Tools for these artists were whatever was at hand. Shrapnel, wire cutters, bayonets and other military paraphernalia were used to pound, scrape or fold the waste into something of worth. The intrinsic worth of the item increases when their weight and bulk are considered. Every soldier has to be ready to pick up and move all his belongings at any time. These shell casings are heavy, yet they were carried along until they were shipped or taken home.
These objects are not great works of art – in and of themselves. But when one considers the conditions under which they were made, in a dark, damp and rat infested trench in the middle of a war in a foreign country, even these simple works become something special; beauty in the midst of war, worth from refuse, the elevation of man over his conditions.”
The Oskaloosa Herald and the Nelson Pioneer Farm are teaming up to test your knowledge of historical artifacts.
The Nelson Pioneer Farm has about 15,000 artifacts in its collection spanning in age from the 1840s to the present.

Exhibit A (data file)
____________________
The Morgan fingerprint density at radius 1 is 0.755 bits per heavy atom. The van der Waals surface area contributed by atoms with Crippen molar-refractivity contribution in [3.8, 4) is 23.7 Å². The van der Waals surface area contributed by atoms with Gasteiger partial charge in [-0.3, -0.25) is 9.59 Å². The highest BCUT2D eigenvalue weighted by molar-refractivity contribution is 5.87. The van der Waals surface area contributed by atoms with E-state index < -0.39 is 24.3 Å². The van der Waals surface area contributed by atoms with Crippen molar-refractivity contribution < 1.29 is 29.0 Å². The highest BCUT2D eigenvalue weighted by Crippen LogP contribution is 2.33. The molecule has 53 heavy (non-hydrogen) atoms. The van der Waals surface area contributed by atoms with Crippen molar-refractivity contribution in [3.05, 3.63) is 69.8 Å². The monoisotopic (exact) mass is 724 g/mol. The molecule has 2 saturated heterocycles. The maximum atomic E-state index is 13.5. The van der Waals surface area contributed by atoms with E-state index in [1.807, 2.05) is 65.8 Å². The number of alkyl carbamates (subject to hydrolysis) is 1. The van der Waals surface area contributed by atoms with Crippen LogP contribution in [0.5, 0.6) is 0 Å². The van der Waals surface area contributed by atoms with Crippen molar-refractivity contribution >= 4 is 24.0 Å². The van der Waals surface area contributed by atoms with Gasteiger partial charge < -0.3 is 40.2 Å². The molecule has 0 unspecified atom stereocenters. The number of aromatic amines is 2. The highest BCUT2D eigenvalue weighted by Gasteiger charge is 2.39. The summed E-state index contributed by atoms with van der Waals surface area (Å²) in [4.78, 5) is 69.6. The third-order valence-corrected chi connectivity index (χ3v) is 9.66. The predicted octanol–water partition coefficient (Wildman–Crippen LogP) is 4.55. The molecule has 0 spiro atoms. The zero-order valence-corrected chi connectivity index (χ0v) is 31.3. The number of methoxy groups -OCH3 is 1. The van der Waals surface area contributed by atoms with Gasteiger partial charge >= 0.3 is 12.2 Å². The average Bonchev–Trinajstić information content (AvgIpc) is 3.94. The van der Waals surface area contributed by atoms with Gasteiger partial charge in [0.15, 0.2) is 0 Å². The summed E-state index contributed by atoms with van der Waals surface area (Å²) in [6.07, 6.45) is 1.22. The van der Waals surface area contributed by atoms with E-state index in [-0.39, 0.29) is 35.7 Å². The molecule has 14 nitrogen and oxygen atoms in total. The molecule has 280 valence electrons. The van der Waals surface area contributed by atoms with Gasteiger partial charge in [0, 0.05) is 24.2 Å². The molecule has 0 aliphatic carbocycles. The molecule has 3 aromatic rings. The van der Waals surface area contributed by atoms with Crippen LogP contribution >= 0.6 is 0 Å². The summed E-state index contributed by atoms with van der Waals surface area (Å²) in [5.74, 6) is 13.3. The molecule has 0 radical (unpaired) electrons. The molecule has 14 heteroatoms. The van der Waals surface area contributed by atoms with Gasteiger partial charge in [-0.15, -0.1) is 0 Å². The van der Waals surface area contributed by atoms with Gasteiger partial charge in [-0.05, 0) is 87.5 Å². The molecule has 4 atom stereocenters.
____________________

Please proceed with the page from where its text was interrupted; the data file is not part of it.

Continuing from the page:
The Herald will take a picture of an artifact and publish it in the Herald section of the Oskaloosa Shopper, The Oskaloosa Herald an the Herald's Web site, www.oskaloosa.com. People can make a guess on what they think the object could be.
People can either email their guess to firstname.lastname@example.org or mail their guess to The Oskaloosa Herald, P.O. Box 530, Oskaloosa, IA 52577. You can vote from Wednesday through Saturday.
The identity of the artifact and the vote breakdown will be announced in each Wednesday's Herald Shopper along with the week's new artifact.
Herald Editor Duane Nollen can be reached by email at email@example.com